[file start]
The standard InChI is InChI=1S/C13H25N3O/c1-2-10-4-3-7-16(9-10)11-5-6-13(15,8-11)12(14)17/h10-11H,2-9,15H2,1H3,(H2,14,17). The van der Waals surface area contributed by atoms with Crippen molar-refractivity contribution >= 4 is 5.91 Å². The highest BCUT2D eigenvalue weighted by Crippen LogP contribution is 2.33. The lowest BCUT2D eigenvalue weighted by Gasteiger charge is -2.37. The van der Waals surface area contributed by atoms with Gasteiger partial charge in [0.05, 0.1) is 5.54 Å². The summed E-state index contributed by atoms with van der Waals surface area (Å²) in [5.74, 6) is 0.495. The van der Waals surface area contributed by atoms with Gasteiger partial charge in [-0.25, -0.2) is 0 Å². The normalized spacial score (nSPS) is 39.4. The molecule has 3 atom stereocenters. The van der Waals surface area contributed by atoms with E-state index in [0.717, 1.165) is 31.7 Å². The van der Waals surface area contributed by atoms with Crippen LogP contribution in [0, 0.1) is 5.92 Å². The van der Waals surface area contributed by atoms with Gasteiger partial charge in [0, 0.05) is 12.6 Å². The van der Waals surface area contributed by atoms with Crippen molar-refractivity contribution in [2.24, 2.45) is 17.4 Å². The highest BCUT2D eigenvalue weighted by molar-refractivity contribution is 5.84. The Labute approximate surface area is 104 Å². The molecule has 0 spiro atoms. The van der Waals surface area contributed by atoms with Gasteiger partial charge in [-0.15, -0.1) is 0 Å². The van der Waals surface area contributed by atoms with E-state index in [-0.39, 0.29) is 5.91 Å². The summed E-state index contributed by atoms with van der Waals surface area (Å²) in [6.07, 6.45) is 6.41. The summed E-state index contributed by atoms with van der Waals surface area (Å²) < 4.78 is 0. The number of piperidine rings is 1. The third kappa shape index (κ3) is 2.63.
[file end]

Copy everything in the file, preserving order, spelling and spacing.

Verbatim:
The standard InChI is InChI=1S/C13H25N3O/c1-2-10-4-3-7-16(9-10)11-5-6-13(15,8-11)12(14)17/h10-11H,2-9,15H2,1H3,(H2,14,17). The van der Waals surface area contributed by atoms with Crippen molar-refractivity contribution >= 4 is 5.91 Å². The highest BCUT2D eigenvalue weighted by Crippen LogP contribution is 2.33. The lowest BCUT2D eigenvalue weighted by Gasteiger charge is -2.37. The van der Waals surface area contributed by atoms with Gasteiger partial charge in [0.05, 0.1) is 5.54 Å². The summed E-state index contributed by atoms with van der Waals surface area (Å²) in [5.74, 6) is 0.495. The van der Waals surface area contributed by atoms with Gasteiger partial charge in [-0.25, -0.2) is 0 Å². The normalized spacial score (nSPS) is 39.4. The molecule has 3 atom stereocenters. The van der Waals surface area contributed by atoms with E-state index in [0.717, 1.165) is 31.7 Å². The van der Waals surface area contributed by atoms with Crippen LogP contribution in [0, 0.1) is 5.92 Å². The van der Waals surface area contributed by atoms with Gasteiger partial charge in [0, 0.05) is 12.6 Å². The van der Waals surface area contributed by atoms with Crippen molar-refractivity contribution in [2.24, 2.45) is 17.4 Å². The highest BCUT2D eigenvalue weighted by molar-refractivity contribution is 5.84. The Labute approximate surface area is 104 Å². The molecule has 0 spiro atoms. The van der Waals surface area contributed by atoms with Gasteiger partial charge in [-0.15, -0.1) is 0 Å². The van der Waals surface area contributed by atoms with E-state index in [-0.39, 0.29) is 5.91 Å². The summed E-state index contributed by atoms with van der Waals surface area (Å²) in [6.07, 6.45) is 6.41. The summed E-state index contributed by atoms with van der Waals surface area (Å²) < 4.78 is 0. The number of piperidine rings is 1. The third kappa shape index (κ3) is 2.63.